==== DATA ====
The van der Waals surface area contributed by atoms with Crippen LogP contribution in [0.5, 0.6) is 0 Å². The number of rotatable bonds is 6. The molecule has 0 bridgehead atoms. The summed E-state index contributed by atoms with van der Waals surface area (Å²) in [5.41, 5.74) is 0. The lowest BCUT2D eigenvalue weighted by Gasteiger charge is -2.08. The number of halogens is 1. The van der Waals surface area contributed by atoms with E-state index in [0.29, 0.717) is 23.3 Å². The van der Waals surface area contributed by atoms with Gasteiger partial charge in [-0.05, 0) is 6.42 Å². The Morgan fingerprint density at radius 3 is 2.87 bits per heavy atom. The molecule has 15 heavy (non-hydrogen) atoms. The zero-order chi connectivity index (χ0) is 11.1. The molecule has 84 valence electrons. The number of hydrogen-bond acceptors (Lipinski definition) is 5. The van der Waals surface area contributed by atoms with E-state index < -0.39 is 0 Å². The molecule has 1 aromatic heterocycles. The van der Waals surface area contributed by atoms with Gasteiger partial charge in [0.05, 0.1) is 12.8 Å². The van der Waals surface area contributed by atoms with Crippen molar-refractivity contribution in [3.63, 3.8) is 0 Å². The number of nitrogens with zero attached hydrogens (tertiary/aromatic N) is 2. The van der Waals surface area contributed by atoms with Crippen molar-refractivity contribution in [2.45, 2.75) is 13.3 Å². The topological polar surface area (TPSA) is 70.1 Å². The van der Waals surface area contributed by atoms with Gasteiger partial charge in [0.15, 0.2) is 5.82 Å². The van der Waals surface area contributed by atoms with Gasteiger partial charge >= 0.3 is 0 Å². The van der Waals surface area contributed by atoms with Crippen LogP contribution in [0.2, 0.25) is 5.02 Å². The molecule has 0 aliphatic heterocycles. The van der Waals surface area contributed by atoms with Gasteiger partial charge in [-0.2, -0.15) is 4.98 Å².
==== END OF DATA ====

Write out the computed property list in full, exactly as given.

The van der Waals surface area contributed by atoms with Crippen LogP contribution in [0.5, 0.6) is 0 Å². The number of rotatable bonds is 6. The molecule has 0 bridgehead atoms. The summed E-state index contributed by atoms with van der Waals surface area (Å²) in [5.41, 5.74) is 0. The lowest BCUT2D eigenvalue weighted by Gasteiger charge is -2.08. The number of halogens is 1. The van der Waals surface area contributed by atoms with E-state index in [0.29, 0.717) is 23.3 Å². The van der Waals surface area contributed by atoms with Gasteiger partial charge in [-0.05, 0) is 6.42 Å². The Morgan fingerprint density at radius 3 is 2.87 bits per heavy atom. The molecule has 15 heavy (non-hydrogen) atoms. The zero-order chi connectivity index (χ0) is 11.1. The molecule has 84 valence electrons. The number of hydrogen-bond acceptors (Lipinski definition) is 5. The van der Waals surface area contributed by atoms with E-state index < -0.39 is 0 Å². The molecule has 1 aromatic heterocycles. The van der Waals surface area contributed by atoms with Gasteiger partial charge in [0.05, 0.1) is 12.8 Å². The van der Waals surface area contributed by atoms with Crippen molar-refractivity contribution in [3.63, 3.8) is 0 Å². The number of nitrogens with zero attached hydrogens (tertiary/aromatic N) is 2. The van der Waals surface area contributed by atoms with Crippen molar-refractivity contribution in [2.45, 2.75) is 13.3 Å². The topological polar surface area (TPSA) is 70.1 Å². The van der Waals surface area contributed by atoms with Gasteiger partial charge in [0.15, 0.2) is 5.82 Å². The van der Waals surface area contributed by atoms with Gasteiger partial charge >= 0.3 is 0 Å². The van der Waals surface area contributed by atoms with Crippen LogP contribution in [0.2, 0.25) is 5.02 Å². The molecule has 0 aliphatic heterocycles. The van der Waals surface area contributed by atoms with Gasteiger partial charge in [-0.2, -0.15) is 4.98 Å².